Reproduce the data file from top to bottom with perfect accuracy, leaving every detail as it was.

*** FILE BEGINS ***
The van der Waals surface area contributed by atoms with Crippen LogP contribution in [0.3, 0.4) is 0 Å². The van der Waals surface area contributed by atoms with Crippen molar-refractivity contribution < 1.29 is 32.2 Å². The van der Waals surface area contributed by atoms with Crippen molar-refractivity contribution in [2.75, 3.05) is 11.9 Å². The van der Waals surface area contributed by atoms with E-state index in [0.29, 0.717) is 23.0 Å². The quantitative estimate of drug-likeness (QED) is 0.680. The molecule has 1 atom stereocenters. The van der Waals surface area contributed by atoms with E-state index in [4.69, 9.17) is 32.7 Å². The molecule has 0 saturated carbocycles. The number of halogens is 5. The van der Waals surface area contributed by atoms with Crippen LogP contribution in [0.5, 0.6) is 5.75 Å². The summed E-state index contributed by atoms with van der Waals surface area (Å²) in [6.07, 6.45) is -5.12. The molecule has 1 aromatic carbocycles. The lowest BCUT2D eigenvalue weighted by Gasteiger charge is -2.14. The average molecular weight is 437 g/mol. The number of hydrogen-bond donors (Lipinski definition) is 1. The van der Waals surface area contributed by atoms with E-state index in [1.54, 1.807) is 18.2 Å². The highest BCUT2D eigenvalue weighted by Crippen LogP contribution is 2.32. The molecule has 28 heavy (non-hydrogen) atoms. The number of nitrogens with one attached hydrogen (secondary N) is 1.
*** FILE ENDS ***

The van der Waals surface area contributed by atoms with Crippen LogP contribution in [0.3, 0.4) is 0 Å². The van der Waals surface area contributed by atoms with Crippen molar-refractivity contribution < 1.29 is 32.2 Å². The van der Waals surface area contributed by atoms with Crippen molar-refractivity contribution in [2.75, 3.05) is 11.9 Å². The van der Waals surface area contributed by atoms with E-state index in [0.29, 0.717) is 23.0 Å². The quantitative estimate of drug-likeness (QED) is 0.680. The molecule has 1 atom stereocenters. The van der Waals surface area contributed by atoms with E-state index in [4.69, 9.17) is 32.7 Å². The molecule has 0 saturated carbocycles. The number of halogens is 5. The van der Waals surface area contributed by atoms with Crippen LogP contribution in [0.5, 0.6) is 5.75 Å². The summed E-state index contributed by atoms with van der Waals surface area (Å²) in [6.07, 6.45) is -5.12. The molecule has 1 aromatic carbocycles. The lowest BCUT2D eigenvalue weighted by Gasteiger charge is -2.14. The average molecular weight is 437 g/mol. The number of hydrogen-bond donors (Lipinski definition) is 1. The van der Waals surface area contributed by atoms with E-state index in [1.54, 1.807) is 18.2 Å². The highest BCUT2D eigenvalue weighted by Crippen LogP contribution is 2.32. The molecule has 28 heavy (non-hydrogen) atoms. The number of nitrogens with one attached hydrogen (secondary N) is 1.